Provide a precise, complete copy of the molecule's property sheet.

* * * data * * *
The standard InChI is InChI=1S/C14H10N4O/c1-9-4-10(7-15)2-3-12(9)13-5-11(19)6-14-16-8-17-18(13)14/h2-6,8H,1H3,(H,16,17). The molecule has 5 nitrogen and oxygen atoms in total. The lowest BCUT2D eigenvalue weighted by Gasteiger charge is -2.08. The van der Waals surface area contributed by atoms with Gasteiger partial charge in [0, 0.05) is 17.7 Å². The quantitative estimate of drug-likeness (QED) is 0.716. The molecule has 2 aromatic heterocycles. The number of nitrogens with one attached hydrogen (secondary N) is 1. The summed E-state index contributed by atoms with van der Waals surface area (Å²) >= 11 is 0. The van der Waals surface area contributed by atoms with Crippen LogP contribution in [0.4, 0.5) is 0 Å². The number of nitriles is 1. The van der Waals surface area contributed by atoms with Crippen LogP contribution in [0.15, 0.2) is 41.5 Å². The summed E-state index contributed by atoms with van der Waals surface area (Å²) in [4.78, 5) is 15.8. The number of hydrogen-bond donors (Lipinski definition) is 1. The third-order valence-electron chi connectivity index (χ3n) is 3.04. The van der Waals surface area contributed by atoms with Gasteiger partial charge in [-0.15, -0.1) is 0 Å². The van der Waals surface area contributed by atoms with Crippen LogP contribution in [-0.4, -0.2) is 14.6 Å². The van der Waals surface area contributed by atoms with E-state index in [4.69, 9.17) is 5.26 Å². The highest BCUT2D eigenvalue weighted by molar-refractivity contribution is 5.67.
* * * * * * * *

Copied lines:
The standard InChI is InChI=1S/C14H10N4O/c1-9-4-10(7-15)2-3-12(9)13-5-11(19)6-14-16-8-17-18(13)14/h2-6,8H,1H3,(H,16,17). The molecule has 5 nitrogen and oxygen atoms in total. The lowest BCUT2D eigenvalue weighted by Gasteiger charge is -2.08. The van der Waals surface area contributed by atoms with Gasteiger partial charge in [0, 0.05) is 17.7 Å². The quantitative estimate of drug-likeness (QED) is 0.716. The molecule has 2 aromatic heterocycles. The number of nitrogens with one attached hydrogen (secondary N) is 1. The summed E-state index contributed by atoms with van der Waals surface area (Å²) >= 11 is 0. The van der Waals surface area contributed by atoms with Crippen LogP contribution in [0.4, 0.5) is 0 Å². The number of nitriles is 1. The van der Waals surface area contributed by atoms with Crippen LogP contribution in [0.15, 0.2) is 41.5 Å². The summed E-state index contributed by atoms with van der Waals surface area (Å²) in [4.78, 5) is 15.8. The number of hydrogen-bond donors (Lipinski definition) is 1. The third-order valence-electron chi connectivity index (χ3n) is 3.04. The van der Waals surface area contributed by atoms with Gasteiger partial charge in [-0.15, -0.1) is 0 Å². The van der Waals surface area contributed by atoms with Crippen LogP contribution in [-0.4, -0.2) is 14.6 Å². The van der Waals surface area contributed by atoms with E-state index in [4.69, 9.17) is 5.26 Å². The highest BCUT2D eigenvalue weighted by molar-refractivity contribution is 5.67.